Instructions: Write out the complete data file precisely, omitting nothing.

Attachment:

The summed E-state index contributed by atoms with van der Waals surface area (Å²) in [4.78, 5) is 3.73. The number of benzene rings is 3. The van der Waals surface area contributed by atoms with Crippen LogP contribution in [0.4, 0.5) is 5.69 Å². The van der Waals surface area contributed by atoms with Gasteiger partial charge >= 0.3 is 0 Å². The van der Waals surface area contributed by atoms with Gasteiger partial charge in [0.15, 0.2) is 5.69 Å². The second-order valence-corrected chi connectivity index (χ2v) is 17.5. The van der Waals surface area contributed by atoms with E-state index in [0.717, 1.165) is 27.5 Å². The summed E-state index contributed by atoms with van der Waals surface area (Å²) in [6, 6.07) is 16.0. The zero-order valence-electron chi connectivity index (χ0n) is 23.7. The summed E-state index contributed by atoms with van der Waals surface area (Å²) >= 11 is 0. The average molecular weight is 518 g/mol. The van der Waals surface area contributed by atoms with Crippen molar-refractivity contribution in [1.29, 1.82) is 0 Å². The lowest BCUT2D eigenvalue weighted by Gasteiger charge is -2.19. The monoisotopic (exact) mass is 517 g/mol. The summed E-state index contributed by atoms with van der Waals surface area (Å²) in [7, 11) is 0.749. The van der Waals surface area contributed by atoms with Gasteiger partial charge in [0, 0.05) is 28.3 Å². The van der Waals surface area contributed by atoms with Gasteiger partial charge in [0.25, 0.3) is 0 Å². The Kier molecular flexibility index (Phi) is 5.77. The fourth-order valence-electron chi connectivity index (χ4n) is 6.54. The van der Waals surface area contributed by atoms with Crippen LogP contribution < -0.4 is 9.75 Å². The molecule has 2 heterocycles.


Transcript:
The summed E-state index contributed by atoms with van der Waals surface area (Å²) in [4.78, 5) is 3.73. The number of benzene rings is 3. The van der Waals surface area contributed by atoms with Crippen LogP contribution in [0.4, 0.5) is 5.69 Å². The van der Waals surface area contributed by atoms with Gasteiger partial charge >= 0.3 is 0 Å². The van der Waals surface area contributed by atoms with Gasteiger partial charge in [0.15, 0.2) is 5.69 Å². The second-order valence-corrected chi connectivity index (χ2v) is 17.5. The van der Waals surface area contributed by atoms with E-state index in [0.717, 1.165) is 27.5 Å². The summed E-state index contributed by atoms with van der Waals surface area (Å²) in [6, 6.07) is 16.0. The zero-order valence-electron chi connectivity index (χ0n) is 23.7. The summed E-state index contributed by atoms with van der Waals surface area (Å²) >= 11 is 0. The average molecular weight is 518 g/mol. The van der Waals surface area contributed by atoms with Crippen molar-refractivity contribution in [1.29, 1.82) is 0 Å². The lowest BCUT2D eigenvalue weighted by Gasteiger charge is -2.19. The monoisotopic (exact) mass is 517 g/mol. The summed E-state index contributed by atoms with van der Waals surface area (Å²) in [7, 11) is 0.749. The van der Waals surface area contributed by atoms with Gasteiger partial charge in [0, 0.05) is 28.3 Å². The van der Waals surface area contributed by atoms with Gasteiger partial charge in [0.25, 0.3) is 0 Å². The Kier molecular flexibility index (Phi) is 5.77. The fourth-order valence-electron chi connectivity index (χ4n) is 6.54. The van der Waals surface area contributed by atoms with Crippen LogP contribution < -0.4 is 9.75 Å². The molecule has 2 heterocycles.